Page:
In recent developments, during 2007 and early 2008, the U.S. Department of Energy (DOE) announced grants of up to $585.3 million for capital costs to build 13 commercial or demonstration cellulosic liquid biofuels plants. Six of the plants—with DOE capital funding up to $230.3 million—will use wood biomass or wood pulp extract as feedstock. Additional funds will be invested by individual businesses. In addition to the DOE funded plants, three other wood based biofuels plants are being prepared. All together these wood-based plants expect to use 2,300 tons per day or more of wood biomass (720,000 tons per year).
Are there important regional differences?
The regional share of U.S. expenditures for State forestry agency programs in 2004 is highest for the Pacific Coast (54 percent), followed by the South (21 percent), North (16 percent), and Rocky Mountains (8 percent). Between 1997 and 2006 the share of total U.S. annual capital investment in wood and paper product industries ranged from 35 to 49 percent in the North, 36 to 43 percent in the South, 11 to 15 percent in the Pacific Coast, and 3 to 9 percent for the Rocky Mountain Region (fig. 34-3). The share increased from 11 to 15 percent for the Pacific Coast Region and decreased for the North and South Regions. The regional shares of annual payroll and material expenses have been a little more stable and are highest in the North and South, 39 percent, 38 percent, respectively, followed by the Pacific Coast (15 percent), and Rocky Mountains (7 percent) (fig. 34-4).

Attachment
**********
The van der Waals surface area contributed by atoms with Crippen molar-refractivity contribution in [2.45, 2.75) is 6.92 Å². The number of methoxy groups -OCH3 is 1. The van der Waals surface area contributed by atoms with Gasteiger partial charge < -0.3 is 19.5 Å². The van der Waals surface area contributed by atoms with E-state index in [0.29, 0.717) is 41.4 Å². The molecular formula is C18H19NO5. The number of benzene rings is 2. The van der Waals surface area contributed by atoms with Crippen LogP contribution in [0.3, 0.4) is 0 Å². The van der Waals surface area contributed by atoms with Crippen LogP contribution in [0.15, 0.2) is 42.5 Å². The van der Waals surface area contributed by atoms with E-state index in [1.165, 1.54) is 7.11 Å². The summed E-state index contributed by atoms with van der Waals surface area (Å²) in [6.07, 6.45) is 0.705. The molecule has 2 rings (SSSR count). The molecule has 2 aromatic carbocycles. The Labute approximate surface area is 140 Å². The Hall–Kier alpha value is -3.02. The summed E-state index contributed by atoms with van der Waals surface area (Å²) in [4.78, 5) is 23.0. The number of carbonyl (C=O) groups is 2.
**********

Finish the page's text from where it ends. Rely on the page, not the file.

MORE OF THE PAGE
Why can’t the entire indicator be reported at this time?
Capital expenditure and annual expense data are not available for a number of entities that protect and manage forests, including county and local governments, conservation organizations, and certain corporate land owners (e.g., TIMOs, REITs).
Capital and annual expense data are not available by region for forest based recreation and tourism. Data specifically on capital and annual expenses for providing forest-based environmental services are not available although some cited total expenses by the Forest Service and State forestry agencies support these services.
Relation to other indicators
The levels and trends in capital investment and annual operating expenses are key factors in sustaining benefits of all types from forests—from wood products (Indicators 6.25 and 6.28), from nonwood products (Indicators 6.26 and 6.29), from recreation (Indicators 6.41, 6.42, and 6.43), and for environmental services (Indicator 6.27). Levels of capital investment and operation expenses also influence the competitiveness of U.S. wood and nonwood products firms in comparison to foreign firms (Indicators 6.30, 6.31, and 6.32). Levels of capital investment also influence levels of employment (Indicator 6.36), wages (Indicator 6.37) and community resilience (Indicator 6.38).